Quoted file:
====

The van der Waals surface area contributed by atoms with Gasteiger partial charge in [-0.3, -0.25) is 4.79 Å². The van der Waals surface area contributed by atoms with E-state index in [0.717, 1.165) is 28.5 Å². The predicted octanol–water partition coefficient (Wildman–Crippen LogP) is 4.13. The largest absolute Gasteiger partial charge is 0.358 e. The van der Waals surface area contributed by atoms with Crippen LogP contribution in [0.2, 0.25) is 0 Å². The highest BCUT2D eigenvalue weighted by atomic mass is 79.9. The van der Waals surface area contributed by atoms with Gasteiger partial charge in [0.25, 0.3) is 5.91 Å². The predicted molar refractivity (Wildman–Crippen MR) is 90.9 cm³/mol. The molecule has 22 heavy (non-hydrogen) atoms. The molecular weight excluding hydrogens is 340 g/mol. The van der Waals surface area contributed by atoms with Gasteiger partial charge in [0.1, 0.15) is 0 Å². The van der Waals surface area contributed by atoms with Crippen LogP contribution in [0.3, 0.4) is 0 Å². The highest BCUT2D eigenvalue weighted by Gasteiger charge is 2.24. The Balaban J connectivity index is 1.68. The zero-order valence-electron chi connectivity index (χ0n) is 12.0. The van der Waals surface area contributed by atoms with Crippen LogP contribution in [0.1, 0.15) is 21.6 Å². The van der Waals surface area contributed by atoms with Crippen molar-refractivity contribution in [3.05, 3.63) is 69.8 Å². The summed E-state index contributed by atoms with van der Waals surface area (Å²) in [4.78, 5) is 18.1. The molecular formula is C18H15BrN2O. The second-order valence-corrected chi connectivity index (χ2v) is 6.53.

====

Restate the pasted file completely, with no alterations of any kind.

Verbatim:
The van der Waals surface area contributed by atoms with Gasteiger partial charge in [-0.3, -0.25) is 4.79 Å². The van der Waals surface area contributed by atoms with E-state index in [0.717, 1.165) is 28.5 Å². The predicted octanol–water partition coefficient (Wildman–Crippen LogP) is 4.13. The largest absolute Gasteiger partial charge is 0.358 e. The van der Waals surface area contributed by atoms with Crippen LogP contribution in [0.2, 0.25) is 0 Å². The highest BCUT2D eigenvalue weighted by atomic mass is 79.9. The van der Waals surface area contributed by atoms with Gasteiger partial charge in [0.25, 0.3) is 5.91 Å². The predicted molar refractivity (Wildman–Crippen MR) is 90.9 cm³/mol. The molecule has 22 heavy (non-hydrogen) atoms. The molecular weight excluding hydrogens is 340 g/mol. The van der Waals surface area contributed by atoms with Gasteiger partial charge in [0.1, 0.15) is 0 Å². The van der Waals surface area contributed by atoms with Crippen LogP contribution in [0.3, 0.4) is 0 Å². The highest BCUT2D eigenvalue weighted by Gasteiger charge is 2.24. The Balaban J connectivity index is 1.68. The zero-order valence-electron chi connectivity index (χ0n) is 12.0. The van der Waals surface area contributed by atoms with Crippen LogP contribution in [0.1, 0.15) is 21.6 Å². The van der Waals surface area contributed by atoms with Crippen molar-refractivity contribution in [3.05, 3.63) is 69.8 Å². The summed E-state index contributed by atoms with van der Waals surface area (Å²) in [4.78, 5) is 18.1. The molecular formula is C18H15BrN2O. The second-order valence-corrected chi connectivity index (χ2v) is 6.53.